Black Gold

Occasionally I read a news item that reminds me of the struggles ahead to secure a sustainable future in my urban corner of the world, the Washington, DC metropolitan area.
March 21st’s Washington Post brought the story of a successful organic farmer, who had leased his 20 acres from the school district of  Montgomery County, Maryland since 1979.  Reading about the products on offer from the farm -- grass-fed beef, pastured poultry, eggs from free range chicken, grains, and vegetables --I imagined the bounty of the rich, loamy soil that his decades of composting and careful tending had made possible. That the farmer, Nick Maravell, accomplished this in a densely populated peri-urban area was even more inspiring. Then came the kicker:
“After 30 years of having the farmer work as a steward, the school board this month announced that it was ending Maravell’s lease with 20 days’ notice. The reason rankled as much as the short notice. The land will be used not for a school, but for soccer fields…[the school board] made a judgment call: soccer would serve the community more than seeds.”
And that’s not all: A 2005 land use study noted that interest in soccer continued to surge among Montgomery county students, and that the county needed at least 73 more soccer fields to meet the demand. As a” green” token, the county will not use artificial turf on the planned soccer fields.  (Never mind that part of the appeal of soccer around the world is that it can be played with practically no equipment and on virtually any surface or setting.)
The story highlights not only the problems of land access – usually it’s neither easy nor cheap for growers seeking smaller landholdings –but the larger question of the intrinsic value of land as a precious natural and social asset  --compared, that is, to commercial development…or soccer fields.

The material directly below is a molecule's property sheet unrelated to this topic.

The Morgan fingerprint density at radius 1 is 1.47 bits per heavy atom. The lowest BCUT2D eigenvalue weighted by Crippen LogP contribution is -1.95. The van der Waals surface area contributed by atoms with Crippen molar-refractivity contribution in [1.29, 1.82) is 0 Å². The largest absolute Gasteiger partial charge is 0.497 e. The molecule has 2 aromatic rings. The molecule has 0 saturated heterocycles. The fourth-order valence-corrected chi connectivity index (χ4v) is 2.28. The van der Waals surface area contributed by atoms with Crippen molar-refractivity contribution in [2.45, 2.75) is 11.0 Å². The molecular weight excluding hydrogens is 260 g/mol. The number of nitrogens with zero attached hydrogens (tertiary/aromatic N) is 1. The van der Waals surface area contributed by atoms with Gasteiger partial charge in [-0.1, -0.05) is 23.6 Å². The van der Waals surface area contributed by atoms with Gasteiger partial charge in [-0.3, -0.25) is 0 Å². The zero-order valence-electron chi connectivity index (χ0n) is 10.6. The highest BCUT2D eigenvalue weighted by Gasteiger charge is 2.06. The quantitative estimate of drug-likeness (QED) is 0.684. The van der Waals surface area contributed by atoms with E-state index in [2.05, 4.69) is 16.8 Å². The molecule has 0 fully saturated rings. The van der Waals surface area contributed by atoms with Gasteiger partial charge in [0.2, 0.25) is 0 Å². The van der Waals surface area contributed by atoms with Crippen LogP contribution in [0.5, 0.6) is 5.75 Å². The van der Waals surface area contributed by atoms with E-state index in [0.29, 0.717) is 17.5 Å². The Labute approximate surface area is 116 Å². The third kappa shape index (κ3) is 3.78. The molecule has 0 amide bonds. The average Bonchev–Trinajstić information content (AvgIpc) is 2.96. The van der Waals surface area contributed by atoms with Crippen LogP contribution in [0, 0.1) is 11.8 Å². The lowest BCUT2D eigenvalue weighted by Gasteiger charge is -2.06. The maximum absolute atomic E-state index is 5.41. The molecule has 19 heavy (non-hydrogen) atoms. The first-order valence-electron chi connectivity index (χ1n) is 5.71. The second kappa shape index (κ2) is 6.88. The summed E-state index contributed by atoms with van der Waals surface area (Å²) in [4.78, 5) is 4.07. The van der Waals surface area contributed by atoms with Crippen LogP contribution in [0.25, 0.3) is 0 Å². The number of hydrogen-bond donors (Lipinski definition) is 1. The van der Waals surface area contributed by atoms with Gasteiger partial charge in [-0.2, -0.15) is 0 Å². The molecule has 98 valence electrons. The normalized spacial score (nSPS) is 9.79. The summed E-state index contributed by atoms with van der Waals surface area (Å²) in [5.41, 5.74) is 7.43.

My disgruntlement, however, has been partially offset by the increasingly positive examples of small, local initiatives that are dedicated to innovative and imaginative land use – and  which are securing a niche as businesses and/or incubators of community self-sufficiency.
Take two-year-old Arganica, located in Virginia’s Blue Ridge mountain area. Dominique Kostelac, a “longtime foodie and serial entrepreneur” started Arganica as a food club, as opposed to the community supported agriculture model in which customers purchase shares of a harvest from a specific farmer. For a monthly or yearly fee, customers enjoy delicacies delivered to their homes in Virginia and Washington, DC. With 33 acres, Arganica grows produce for customers, including wild foods when available. Additionally, Arganica constitutes its customer orders from local sources, thereby supporting multiple farmers and maximizing the amount of land devoted to productive agricultural uses.
The food club has leveraged social media to inform and involve customers, uses computerized inventory systems for business efficiency and quality control, and benefits from consumer websites for outreach and to generate memberships.
Gourmet, small-batch fare such as Arganica’s answers a market need for people who might fear that they’d be reduced to eating grubs and bark if they step out of the mainstream supermarket experience. This type of high-end, high-quality provider also can be an attractive bridge to other alternative food models.